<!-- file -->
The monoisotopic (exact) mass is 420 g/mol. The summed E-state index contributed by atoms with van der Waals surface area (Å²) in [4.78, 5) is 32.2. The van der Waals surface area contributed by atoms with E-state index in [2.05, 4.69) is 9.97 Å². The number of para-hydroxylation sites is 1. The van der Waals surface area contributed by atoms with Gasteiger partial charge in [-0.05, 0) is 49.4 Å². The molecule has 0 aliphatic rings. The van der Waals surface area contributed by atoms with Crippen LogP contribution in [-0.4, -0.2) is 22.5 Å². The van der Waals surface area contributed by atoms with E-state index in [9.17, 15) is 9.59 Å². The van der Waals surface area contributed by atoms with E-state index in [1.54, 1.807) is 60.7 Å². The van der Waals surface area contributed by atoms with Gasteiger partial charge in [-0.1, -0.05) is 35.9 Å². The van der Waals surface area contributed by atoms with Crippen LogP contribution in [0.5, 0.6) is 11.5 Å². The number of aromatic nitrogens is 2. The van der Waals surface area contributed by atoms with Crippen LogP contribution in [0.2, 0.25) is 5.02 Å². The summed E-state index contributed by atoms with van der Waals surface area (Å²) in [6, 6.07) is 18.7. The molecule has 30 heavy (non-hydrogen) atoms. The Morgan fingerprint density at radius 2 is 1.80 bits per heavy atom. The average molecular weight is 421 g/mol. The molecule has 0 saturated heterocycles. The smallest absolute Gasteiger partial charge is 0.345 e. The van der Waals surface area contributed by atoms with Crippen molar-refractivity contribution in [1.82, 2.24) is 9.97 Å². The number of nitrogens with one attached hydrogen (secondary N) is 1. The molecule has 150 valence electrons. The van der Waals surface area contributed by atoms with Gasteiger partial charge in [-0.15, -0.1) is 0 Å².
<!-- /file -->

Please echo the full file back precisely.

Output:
The monoisotopic (exact) mass is 420 g/mol. The summed E-state index contributed by atoms with van der Waals surface area (Å²) in [4.78, 5) is 32.2. The van der Waals surface area contributed by atoms with E-state index in [2.05, 4.69) is 9.97 Å². The number of para-hydroxylation sites is 1. The van der Waals surface area contributed by atoms with Gasteiger partial charge in [-0.05, 0) is 49.4 Å². The molecule has 0 aliphatic rings. The van der Waals surface area contributed by atoms with Crippen LogP contribution in [-0.4, -0.2) is 22.5 Å². The van der Waals surface area contributed by atoms with E-state index in [9.17, 15) is 9.59 Å². The van der Waals surface area contributed by atoms with E-state index in [1.54, 1.807) is 60.7 Å². The van der Waals surface area contributed by atoms with Gasteiger partial charge in [-0.1, -0.05) is 35.9 Å². The van der Waals surface area contributed by atoms with Crippen LogP contribution in [0.5, 0.6) is 11.5 Å². The number of aromatic nitrogens is 2. The van der Waals surface area contributed by atoms with Crippen LogP contribution in [0.2, 0.25) is 5.02 Å². The summed E-state index contributed by atoms with van der Waals surface area (Å²) in [6, 6.07) is 18.7. The molecule has 30 heavy (non-hydrogen) atoms. The Morgan fingerprint density at radius 2 is 1.80 bits per heavy atom. The average molecular weight is 421 g/mol. The molecule has 0 saturated heterocycles. The smallest absolute Gasteiger partial charge is 0.345 e. The van der Waals surface area contributed by atoms with Crippen molar-refractivity contribution in [1.82, 2.24) is 9.97 Å². The number of nitrogens with one attached hydrogen (secondary N) is 1. The molecule has 150 valence electrons. The van der Waals surface area contributed by atoms with Gasteiger partial charge in [-0.15, -0.1) is 0 Å².